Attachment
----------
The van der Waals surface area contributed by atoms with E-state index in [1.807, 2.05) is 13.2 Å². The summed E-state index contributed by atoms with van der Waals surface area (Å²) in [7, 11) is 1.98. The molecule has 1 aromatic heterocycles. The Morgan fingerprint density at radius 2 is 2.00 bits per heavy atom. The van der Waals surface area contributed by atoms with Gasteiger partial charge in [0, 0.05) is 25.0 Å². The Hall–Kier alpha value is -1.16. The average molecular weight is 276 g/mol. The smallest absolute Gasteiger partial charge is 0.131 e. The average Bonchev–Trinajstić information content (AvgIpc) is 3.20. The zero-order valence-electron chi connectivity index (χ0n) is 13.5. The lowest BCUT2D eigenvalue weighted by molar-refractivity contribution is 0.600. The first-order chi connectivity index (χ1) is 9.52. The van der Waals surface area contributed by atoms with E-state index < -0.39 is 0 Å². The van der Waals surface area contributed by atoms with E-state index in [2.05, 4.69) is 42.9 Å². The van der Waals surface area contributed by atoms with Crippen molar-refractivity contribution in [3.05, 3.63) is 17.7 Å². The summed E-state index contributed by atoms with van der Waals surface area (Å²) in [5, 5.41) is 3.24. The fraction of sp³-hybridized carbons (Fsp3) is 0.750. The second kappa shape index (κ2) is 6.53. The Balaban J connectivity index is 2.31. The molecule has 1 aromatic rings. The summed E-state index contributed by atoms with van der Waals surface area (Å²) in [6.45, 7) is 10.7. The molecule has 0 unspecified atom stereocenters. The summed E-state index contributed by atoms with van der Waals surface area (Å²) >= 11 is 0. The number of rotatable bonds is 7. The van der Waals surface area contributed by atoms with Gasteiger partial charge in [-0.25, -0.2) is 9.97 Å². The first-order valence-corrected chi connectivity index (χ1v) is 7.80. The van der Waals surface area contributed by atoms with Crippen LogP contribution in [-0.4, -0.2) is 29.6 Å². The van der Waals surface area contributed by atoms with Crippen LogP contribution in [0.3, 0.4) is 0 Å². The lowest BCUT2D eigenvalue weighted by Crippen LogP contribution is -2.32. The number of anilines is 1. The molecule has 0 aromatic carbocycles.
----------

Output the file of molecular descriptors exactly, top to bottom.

The van der Waals surface area contributed by atoms with E-state index in [1.807, 2.05) is 13.2 Å². The summed E-state index contributed by atoms with van der Waals surface area (Å²) in [7, 11) is 1.98. The molecule has 1 aromatic heterocycles. The Morgan fingerprint density at radius 2 is 2.00 bits per heavy atom. The van der Waals surface area contributed by atoms with Gasteiger partial charge in [0, 0.05) is 25.0 Å². The Hall–Kier alpha value is -1.16. The average molecular weight is 276 g/mol. The smallest absolute Gasteiger partial charge is 0.131 e. The average Bonchev–Trinajstić information content (AvgIpc) is 3.20. The zero-order valence-electron chi connectivity index (χ0n) is 13.5. The lowest BCUT2D eigenvalue weighted by molar-refractivity contribution is 0.600. The first-order chi connectivity index (χ1) is 9.52. The van der Waals surface area contributed by atoms with E-state index < -0.39 is 0 Å². The van der Waals surface area contributed by atoms with E-state index in [2.05, 4.69) is 42.9 Å². The van der Waals surface area contributed by atoms with Crippen molar-refractivity contribution in [3.05, 3.63) is 17.7 Å². The summed E-state index contributed by atoms with van der Waals surface area (Å²) in [5, 5.41) is 3.24. The fraction of sp³-hybridized carbons (Fsp3) is 0.750. The second kappa shape index (κ2) is 6.53. The Balaban J connectivity index is 2.31. The molecule has 1 aromatic rings. The summed E-state index contributed by atoms with van der Waals surface area (Å²) in [6.45, 7) is 10.7. The molecule has 0 unspecified atom stereocenters. The summed E-state index contributed by atoms with van der Waals surface area (Å²) >= 11 is 0. The number of rotatable bonds is 7. The van der Waals surface area contributed by atoms with Gasteiger partial charge in [-0.25, -0.2) is 9.97 Å². The first-order valence-corrected chi connectivity index (χ1v) is 7.80. The van der Waals surface area contributed by atoms with Crippen LogP contribution in [-0.4, -0.2) is 29.6 Å². The van der Waals surface area contributed by atoms with Crippen LogP contribution in [0.3, 0.4) is 0 Å². The lowest BCUT2D eigenvalue weighted by Crippen LogP contribution is -2.32. The number of anilines is 1. The molecule has 0 aromatic carbocycles.